Rather, what has been interesting to me and what I do want to cover is how I have worked with the HR departments at my clients to get a better understanding of their overall benefits programs as I prep for my financial planning meetings. The benefit offerings at an employer can often be a seamless web and to discuss one offering in isolation of the others is to not fully convey the value of all the programs and how they work together.
For example, when I cover the need to review insurance, I like to know what the employer already provides. Is their term life insurance in place? How about some short and/or long term disability coverage? Knowing the answers to these questions allows me to piece together multiple components of the protection story and help the employees understand that their employer has already taken steps to help them out.
Another place I spend time is understanding the Employee Assistance Program. When I discuss the need for employees to have wills, health care directives, and power of attorneys, I often point out that the EAP offered by their employer is available at no cost (generally) to help employees get started on getting these documents in place. These are only a couple of examples. There are many more to be considered.
I generally find that taking a comprehensive approach to the benefit programs leaves the employees feeling more empowered and confident as well as more appreciative of their employer. It is a shame when an employer and their benefits broker put together comprehensive programs that are underappreciated and/or underutilized. Everyone leaves shortchanged in these situations.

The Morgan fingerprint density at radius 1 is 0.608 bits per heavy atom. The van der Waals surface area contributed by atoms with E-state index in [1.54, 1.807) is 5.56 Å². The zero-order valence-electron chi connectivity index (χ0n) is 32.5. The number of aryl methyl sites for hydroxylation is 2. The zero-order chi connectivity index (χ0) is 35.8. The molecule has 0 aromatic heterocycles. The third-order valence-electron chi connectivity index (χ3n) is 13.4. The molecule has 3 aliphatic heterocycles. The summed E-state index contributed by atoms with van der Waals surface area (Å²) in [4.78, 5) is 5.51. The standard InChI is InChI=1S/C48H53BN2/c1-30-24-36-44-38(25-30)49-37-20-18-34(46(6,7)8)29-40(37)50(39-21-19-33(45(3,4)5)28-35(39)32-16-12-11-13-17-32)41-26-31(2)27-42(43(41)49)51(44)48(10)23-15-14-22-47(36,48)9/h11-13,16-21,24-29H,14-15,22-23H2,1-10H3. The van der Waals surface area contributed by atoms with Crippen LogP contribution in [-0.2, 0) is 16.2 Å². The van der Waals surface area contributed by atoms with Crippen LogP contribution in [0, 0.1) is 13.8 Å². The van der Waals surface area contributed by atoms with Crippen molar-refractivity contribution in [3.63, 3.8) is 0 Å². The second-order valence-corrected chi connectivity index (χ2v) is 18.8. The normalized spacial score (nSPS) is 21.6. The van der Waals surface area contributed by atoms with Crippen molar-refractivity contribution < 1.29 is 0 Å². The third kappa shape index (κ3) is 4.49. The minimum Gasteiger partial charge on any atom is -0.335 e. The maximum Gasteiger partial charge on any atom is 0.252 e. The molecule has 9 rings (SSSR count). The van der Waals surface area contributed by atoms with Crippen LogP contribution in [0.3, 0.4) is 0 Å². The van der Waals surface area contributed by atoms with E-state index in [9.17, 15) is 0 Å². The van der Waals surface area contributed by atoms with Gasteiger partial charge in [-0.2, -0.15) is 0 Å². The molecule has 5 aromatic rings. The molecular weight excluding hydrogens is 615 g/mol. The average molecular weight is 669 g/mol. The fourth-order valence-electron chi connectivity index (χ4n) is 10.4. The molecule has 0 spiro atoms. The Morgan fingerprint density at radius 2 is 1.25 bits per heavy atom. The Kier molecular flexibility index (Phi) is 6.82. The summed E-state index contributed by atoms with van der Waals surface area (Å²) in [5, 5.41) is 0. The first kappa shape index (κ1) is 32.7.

If you are an employer looking for an adviser that takes a comprehensive approach to all your benefit programs beyond just the retirement plan, please give me a call. I would love to discuss how we might work together.
Pete Welsh a/k/a 401KGuy
I started working with a new client last week. The initial conversations were around their desire to establish a retirement plan for their small but growing company. The company was started in 2014 by the 2 founders and is in construction. They have now matured to the point where expanding their benefits offering makes sense and they want to reward the employees who were with them in the beginning and attract new talent. All of this is pretty straight forward, and we will be starting up a new plan for them in the next few weeks.
The interesting part of the conversation occurred after we discussed the establishment of the retirement plan. I asked the two owners about the company and what planning they had done. In particular, I asked about their growth plans, as well as their exit plans, including if one should die unexpectedly. They did not have good answers, but their answers were not that unusual for successful entrepreneurs. They have been working hard at growing the business, making sure that it’s moving forward, but not stepping back to consider longer term opportunities and risks.